Differential Geometry

1. Feb 13, 2009

latentcorpse

if $\alpha, \alpha' \in \Omega^1$. Rewrite the identity,

$d(\alpha \wedge \alpha')=d \alpha \wedge \alpha' - \alpha \wedge d \alpha'$ in terms of vector calculus.

I have absolutely no idea what is going on here. So if anybody could explain to me a) what this is all about and b) how to go about doing it, that would be great.

Cheers.

2. Feb 13, 2009

dx

The identity you're looking for is $$\nabla \cdot ( \alpha \times \alpha') =(\nabla \times \alpha) \cdot \alpha' - \alpha \cdot (\nabla \times \alpha')$$. Do you know how the exterior derivative is related to div, grad and curl? Do you know how the wedge product is related to the cross and dot products?

3. Feb 13, 2009

latentcorpse

i don't know how the exterior derivative is related to grad div and curl

and i was under the impression that the wedge product was the cross product?

4. Feb 14, 2009

dx

The wedge product of 1-forms is related to the cross product. The wedge product is a more general thing that is defined in all dimensions, whereas the cross product is only defined in three dimensions.

The gradient of vector calculus corresponds to the exterior derivative of functions, the curl corresponds the exterior derivative of 1-forms, and the divergence corresponds to the exterior derivative of 2-forms.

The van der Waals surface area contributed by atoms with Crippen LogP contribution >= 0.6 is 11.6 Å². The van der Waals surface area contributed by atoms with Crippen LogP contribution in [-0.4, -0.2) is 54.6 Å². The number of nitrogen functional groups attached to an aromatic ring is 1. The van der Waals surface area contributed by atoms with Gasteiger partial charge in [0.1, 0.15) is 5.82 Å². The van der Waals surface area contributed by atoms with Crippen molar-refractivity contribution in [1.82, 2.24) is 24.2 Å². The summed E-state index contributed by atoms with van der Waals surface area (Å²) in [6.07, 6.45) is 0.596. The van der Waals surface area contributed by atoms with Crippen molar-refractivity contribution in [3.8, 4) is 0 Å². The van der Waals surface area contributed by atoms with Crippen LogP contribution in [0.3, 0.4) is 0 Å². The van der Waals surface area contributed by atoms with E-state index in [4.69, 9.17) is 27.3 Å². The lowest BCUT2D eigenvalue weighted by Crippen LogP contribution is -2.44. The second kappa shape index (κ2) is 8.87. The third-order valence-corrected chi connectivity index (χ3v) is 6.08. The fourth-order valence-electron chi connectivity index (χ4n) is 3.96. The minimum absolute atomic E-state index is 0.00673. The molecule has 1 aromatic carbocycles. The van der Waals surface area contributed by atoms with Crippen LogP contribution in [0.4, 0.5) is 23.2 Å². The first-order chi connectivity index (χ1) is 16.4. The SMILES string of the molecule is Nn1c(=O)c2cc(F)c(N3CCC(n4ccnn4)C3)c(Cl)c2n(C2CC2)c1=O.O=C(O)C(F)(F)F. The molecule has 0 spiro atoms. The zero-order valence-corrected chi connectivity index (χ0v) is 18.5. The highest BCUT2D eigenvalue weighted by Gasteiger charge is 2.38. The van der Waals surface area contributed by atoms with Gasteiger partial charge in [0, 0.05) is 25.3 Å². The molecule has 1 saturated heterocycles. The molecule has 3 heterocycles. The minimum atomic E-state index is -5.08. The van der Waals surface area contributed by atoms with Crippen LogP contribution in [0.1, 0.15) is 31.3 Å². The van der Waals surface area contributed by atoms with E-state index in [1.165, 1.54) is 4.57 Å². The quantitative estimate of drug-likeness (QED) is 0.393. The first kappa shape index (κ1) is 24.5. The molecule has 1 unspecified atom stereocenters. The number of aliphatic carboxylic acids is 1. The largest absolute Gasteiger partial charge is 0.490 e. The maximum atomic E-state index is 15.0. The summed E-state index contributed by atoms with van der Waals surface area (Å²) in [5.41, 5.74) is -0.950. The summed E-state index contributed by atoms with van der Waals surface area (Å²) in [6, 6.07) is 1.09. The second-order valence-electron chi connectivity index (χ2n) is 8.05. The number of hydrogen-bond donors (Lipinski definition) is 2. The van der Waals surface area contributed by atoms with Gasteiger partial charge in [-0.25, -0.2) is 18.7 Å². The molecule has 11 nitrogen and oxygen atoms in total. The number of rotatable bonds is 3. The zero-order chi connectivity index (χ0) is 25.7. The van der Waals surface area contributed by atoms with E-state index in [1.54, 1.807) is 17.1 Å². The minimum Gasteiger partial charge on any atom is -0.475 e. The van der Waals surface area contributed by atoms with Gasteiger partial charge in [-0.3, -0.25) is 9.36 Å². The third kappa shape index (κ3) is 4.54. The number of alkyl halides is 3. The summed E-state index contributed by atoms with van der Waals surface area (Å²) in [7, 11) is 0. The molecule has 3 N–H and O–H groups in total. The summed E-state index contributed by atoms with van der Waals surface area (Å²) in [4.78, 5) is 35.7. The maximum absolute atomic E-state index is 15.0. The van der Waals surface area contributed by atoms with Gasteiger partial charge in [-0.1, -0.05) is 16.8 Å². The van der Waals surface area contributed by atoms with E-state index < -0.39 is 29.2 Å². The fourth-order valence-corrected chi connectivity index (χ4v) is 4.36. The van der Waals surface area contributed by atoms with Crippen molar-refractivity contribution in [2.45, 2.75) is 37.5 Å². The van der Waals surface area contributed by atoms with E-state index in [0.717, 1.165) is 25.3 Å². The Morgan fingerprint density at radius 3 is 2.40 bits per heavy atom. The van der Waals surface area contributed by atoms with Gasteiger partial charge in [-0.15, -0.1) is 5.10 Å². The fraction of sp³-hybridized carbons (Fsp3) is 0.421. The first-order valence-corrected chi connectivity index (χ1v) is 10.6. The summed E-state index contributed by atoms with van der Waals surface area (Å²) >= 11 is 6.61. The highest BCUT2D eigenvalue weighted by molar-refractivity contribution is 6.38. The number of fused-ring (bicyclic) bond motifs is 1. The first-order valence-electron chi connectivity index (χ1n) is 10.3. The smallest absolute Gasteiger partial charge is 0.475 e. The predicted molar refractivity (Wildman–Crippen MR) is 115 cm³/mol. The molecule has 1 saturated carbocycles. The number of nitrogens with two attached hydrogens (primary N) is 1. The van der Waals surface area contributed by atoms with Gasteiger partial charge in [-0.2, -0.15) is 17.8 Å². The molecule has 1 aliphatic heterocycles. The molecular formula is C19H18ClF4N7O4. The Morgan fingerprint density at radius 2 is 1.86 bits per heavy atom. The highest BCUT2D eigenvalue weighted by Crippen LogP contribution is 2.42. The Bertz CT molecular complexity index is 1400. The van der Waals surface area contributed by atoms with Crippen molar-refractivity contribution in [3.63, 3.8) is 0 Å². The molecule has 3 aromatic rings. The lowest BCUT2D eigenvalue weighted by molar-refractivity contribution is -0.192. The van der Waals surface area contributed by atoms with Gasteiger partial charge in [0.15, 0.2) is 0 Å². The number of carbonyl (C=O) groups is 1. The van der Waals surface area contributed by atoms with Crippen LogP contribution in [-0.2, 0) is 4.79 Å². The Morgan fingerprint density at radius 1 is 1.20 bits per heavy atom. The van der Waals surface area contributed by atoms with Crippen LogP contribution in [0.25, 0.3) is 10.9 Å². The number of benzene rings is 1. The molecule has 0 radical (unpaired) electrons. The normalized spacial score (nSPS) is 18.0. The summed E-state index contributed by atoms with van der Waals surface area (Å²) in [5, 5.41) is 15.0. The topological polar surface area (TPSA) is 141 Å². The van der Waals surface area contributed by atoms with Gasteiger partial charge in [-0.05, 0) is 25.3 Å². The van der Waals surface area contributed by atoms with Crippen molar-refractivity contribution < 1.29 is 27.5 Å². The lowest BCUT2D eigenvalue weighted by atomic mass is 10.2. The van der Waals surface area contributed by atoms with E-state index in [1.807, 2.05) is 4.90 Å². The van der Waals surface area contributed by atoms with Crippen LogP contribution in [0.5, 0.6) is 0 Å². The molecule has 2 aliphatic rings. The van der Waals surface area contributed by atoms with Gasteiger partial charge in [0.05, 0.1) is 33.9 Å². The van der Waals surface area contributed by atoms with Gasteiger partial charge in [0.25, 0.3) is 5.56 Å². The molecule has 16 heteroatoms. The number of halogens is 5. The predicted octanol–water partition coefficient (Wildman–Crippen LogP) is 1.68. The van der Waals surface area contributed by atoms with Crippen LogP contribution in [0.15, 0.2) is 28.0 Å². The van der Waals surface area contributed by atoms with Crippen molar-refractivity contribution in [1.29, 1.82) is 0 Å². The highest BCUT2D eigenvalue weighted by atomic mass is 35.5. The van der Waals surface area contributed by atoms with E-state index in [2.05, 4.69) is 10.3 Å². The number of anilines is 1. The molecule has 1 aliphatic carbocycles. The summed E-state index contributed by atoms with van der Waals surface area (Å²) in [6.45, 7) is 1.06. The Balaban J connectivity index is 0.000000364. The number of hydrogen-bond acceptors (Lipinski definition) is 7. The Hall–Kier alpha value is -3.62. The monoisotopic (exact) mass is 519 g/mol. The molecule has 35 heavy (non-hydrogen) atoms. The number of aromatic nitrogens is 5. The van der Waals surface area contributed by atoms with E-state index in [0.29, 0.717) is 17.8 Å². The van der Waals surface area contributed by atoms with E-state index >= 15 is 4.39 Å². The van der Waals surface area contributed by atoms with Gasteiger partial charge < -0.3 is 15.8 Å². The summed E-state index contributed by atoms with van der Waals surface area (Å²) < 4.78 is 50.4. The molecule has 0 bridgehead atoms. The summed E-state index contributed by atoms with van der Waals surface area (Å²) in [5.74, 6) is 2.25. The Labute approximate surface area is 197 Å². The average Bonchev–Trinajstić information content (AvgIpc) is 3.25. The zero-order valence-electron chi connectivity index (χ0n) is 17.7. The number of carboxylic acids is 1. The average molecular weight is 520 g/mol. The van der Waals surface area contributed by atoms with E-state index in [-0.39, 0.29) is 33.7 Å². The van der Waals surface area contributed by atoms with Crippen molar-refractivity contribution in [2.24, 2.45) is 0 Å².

It is essential that you first learn about these ideas before attempting this problem.

5. Feb 14, 2009

tiny-tim

Nooo … the wedge product is a 2-form, and the cross product is a pseudovector.

The dual 1-form (in 3-dimensional space) of the wedge product corresponds to the cross product.

EDIT: There's a good explanation, and a nice diagram, at http://en.wikipedia.org/wiki/Cross_product#Cross_product_as_an_exterior_product

Last edited: Feb 14, 2009
6. Feb 15, 2009

latentcorpse

but $\alpha,\alpha' \in \Omega^1$ i.e. they are one forms. if there was an isomorphism (there is one given in the diagram that came with the question) $\Phi_1$ that maps $\Phi_1: \Omega^1 \rightarrow X$ then surely my answer should be

$\nabla \cdot (\Phi_1(\alpha) \times \Phi_1(\alpha'))= \nabla \times \Phi_1(\alpha) \cdot \Phi_1(\alpha') - \Phi_1(\alpha) \cdot \nabla \times \Phi_1(\alpha')$

note that $\Omega^1$ is the space of 1-forms and $X$ is the space of vector fields in $\maathbb{R}^3$

7. Feb 15, 2009

tiny-tim

Hi latentcorpse!

(have an alpha: α and a phi: Φ and a del: ∇ and a dot: · )

Yes, you should use a different letter, say a, to show that it's a vector (field) …

∇·(a x a') = (∇ x a)·a' - a·(∇ x a')